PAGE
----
Auto recalls seem like a dime a dozen these days. We live in a world that ceases to be shocked by them after the unprecedented Takata airbag inflator debacle.
So it’s tempting to want to bury your head in the sand when it comes to the umpteenth recall. The recent announcement about nearly 5 million Jeep, Ram, Chrysler and Dodge vehicles being recalled over a cruise control defect grabbed some people’s attention over the long holiday weekend.
But if that didn’t shake you out of your stupor about auto recalls, maybe this will: According to a new study, there’s an inverse relationship between recall rates and vehicle reliability.
In plain English, that means the more frequently a vehicle faces recalls, the lower its reliability is likely to be. And the less frequently a vehicle is recalled, the higher its long-term reliability should be.
While that may not be the biggest revelation ever, it’s an important thing to keep in mind when you’re looking for your next new or used vehicle to buy.
Is your vehicle among the most recalled of the past 4 years?
Car search engine iSeeCars.com reviewed recall data on model years 2013-2017 then cross-referenced that data against the average reliability of the same vehicles from Consumer Reports.
Here are the Top 10 vehicles with the greatest average recall rate:
And here are the Top 10 vehicles with the lowest average recall rate:
Note: Vehicles needed sales of greater than 50,000 units each year in order to be considered for this study. And this tally was done prior to the 5 million-strong Fiat Chrysler recall we mentioned earlier.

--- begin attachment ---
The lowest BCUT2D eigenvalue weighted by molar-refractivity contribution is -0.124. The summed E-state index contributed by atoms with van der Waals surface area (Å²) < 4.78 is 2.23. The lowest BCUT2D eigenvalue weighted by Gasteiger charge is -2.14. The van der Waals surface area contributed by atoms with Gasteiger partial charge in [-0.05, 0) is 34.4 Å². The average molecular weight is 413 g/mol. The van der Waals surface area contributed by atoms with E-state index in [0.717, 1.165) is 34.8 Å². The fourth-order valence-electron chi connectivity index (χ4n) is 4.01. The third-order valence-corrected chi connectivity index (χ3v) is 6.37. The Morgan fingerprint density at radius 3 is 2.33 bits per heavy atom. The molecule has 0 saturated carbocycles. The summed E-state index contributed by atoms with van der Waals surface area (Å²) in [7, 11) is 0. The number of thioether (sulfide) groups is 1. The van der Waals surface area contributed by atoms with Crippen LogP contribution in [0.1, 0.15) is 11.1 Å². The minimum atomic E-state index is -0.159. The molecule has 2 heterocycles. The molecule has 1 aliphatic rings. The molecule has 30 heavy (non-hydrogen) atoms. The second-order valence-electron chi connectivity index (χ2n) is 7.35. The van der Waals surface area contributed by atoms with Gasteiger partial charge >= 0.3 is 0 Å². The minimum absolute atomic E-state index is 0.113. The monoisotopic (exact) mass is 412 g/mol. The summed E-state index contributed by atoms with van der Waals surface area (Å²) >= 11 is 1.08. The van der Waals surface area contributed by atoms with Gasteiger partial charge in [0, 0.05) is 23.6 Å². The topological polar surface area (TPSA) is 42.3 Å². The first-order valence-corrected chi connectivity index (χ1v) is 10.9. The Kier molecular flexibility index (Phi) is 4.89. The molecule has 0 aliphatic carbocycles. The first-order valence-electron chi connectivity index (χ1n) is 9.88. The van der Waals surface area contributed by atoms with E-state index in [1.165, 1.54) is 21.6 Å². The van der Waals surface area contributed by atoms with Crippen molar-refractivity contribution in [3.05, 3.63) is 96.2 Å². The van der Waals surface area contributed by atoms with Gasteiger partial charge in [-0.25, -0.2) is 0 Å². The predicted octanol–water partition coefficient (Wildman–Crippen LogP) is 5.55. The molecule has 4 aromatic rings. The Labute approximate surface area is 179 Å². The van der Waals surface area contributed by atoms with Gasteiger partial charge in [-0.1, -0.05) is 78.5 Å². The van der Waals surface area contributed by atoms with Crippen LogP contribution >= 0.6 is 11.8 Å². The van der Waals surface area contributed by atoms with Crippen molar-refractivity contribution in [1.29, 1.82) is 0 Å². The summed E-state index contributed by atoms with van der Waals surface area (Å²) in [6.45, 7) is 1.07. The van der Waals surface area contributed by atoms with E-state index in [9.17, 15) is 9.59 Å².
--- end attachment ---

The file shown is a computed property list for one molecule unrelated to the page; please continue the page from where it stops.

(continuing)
You may notice that 60% of the vehicles with the highest recall rates are from U.S. automakers, while 60% of the vehicles with the lowest recall rates are from Japanese automakers.
That confirms the same findings about vehicle reliability that Consumer Reports has trumpeted year (2011) after year (2012) after year (2017) after year (2018) in its annual car issue. While you can see U.S. nameplates making a slow entry on the magazine’s list of the best buys over the last few years, the decade really belonged to foreign automakers like Toyota and others.
But this isn’t a knock on the American autoworker; in fact, most of the vehicles the Japanese and Korean automakers are selling in the United States are made here in America with a majority of U.S. parts!
These include the Honda Accord (81% domestic content), Honda Pilot (78.5%), Honda Odyssey (78.5%), Toyota Sienna (78.5%), Toyota Camry (78.5%), Acura RDX AWD (76%) and many more, according to the Made in America index published by the Kogod School of Business at American University.
You can read more about that study and see the 10 most American-made vehicles here.